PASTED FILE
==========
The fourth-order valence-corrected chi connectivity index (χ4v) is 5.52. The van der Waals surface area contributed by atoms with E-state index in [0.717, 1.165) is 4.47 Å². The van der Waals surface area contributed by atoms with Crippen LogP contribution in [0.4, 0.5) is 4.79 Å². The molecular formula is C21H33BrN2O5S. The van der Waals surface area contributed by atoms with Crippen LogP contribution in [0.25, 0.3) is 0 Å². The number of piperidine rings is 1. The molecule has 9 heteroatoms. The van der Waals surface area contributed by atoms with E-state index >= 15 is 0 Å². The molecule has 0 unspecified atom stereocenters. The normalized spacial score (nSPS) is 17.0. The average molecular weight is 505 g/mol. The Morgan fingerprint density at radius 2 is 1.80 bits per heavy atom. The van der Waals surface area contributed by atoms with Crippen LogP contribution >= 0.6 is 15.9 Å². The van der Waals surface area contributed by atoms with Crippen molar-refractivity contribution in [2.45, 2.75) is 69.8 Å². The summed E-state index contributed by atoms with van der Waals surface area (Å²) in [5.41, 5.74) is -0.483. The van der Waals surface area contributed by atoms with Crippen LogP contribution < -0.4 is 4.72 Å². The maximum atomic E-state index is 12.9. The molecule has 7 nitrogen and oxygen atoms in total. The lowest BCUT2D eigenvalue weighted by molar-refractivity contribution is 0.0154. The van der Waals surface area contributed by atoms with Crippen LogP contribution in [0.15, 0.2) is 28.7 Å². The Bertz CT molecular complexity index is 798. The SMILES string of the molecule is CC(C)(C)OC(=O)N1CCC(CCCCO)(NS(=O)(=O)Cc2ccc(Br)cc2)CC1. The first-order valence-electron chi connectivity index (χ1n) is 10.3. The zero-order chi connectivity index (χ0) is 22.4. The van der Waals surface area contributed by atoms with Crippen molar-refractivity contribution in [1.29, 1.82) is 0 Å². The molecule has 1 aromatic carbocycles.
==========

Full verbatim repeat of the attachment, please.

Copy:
The fourth-order valence-corrected chi connectivity index (χ4v) is 5.52. The van der Waals surface area contributed by atoms with E-state index in [0.717, 1.165) is 4.47 Å². The van der Waals surface area contributed by atoms with Crippen LogP contribution in [0.4, 0.5) is 4.79 Å². The molecular formula is C21H33BrN2O5S. The van der Waals surface area contributed by atoms with Crippen LogP contribution in [0.25, 0.3) is 0 Å². The number of piperidine rings is 1. The molecule has 9 heteroatoms. The van der Waals surface area contributed by atoms with E-state index >= 15 is 0 Å². The molecule has 0 unspecified atom stereocenters. The normalized spacial score (nSPS) is 17.0. The average molecular weight is 505 g/mol. The Morgan fingerprint density at radius 2 is 1.80 bits per heavy atom. The van der Waals surface area contributed by atoms with Crippen LogP contribution >= 0.6 is 15.9 Å². The van der Waals surface area contributed by atoms with Crippen molar-refractivity contribution in [2.45, 2.75) is 69.8 Å². The summed E-state index contributed by atoms with van der Waals surface area (Å²) in [5.41, 5.74) is -0.483. The van der Waals surface area contributed by atoms with Crippen LogP contribution < -0.4 is 4.72 Å². The maximum atomic E-state index is 12.9. The molecule has 7 nitrogen and oxygen atoms in total. The lowest BCUT2D eigenvalue weighted by molar-refractivity contribution is 0.0154. The van der Waals surface area contributed by atoms with Crippen LogP contribution in [0.15, 0.2) is 28.7 Å². The Bertz CT molecular complexity index is 798. The SMILES string of the molecule is CC(C)(C)OC(=O)N1CCC(CCCCO)(NS(=O)(=O)Cc2ccc(Br)cc2)CC1. The first-order valence-electron chi connectivity index (χ1n) is 10.3. The zero-order chi connectivity index (χ0) is 22.4. The van der Waals surface area contributed by atoms with Crippen molar-refractivity contribution in [1.29, 1.82) is 0 Å². The molecule has 1 aromatic carbocycles.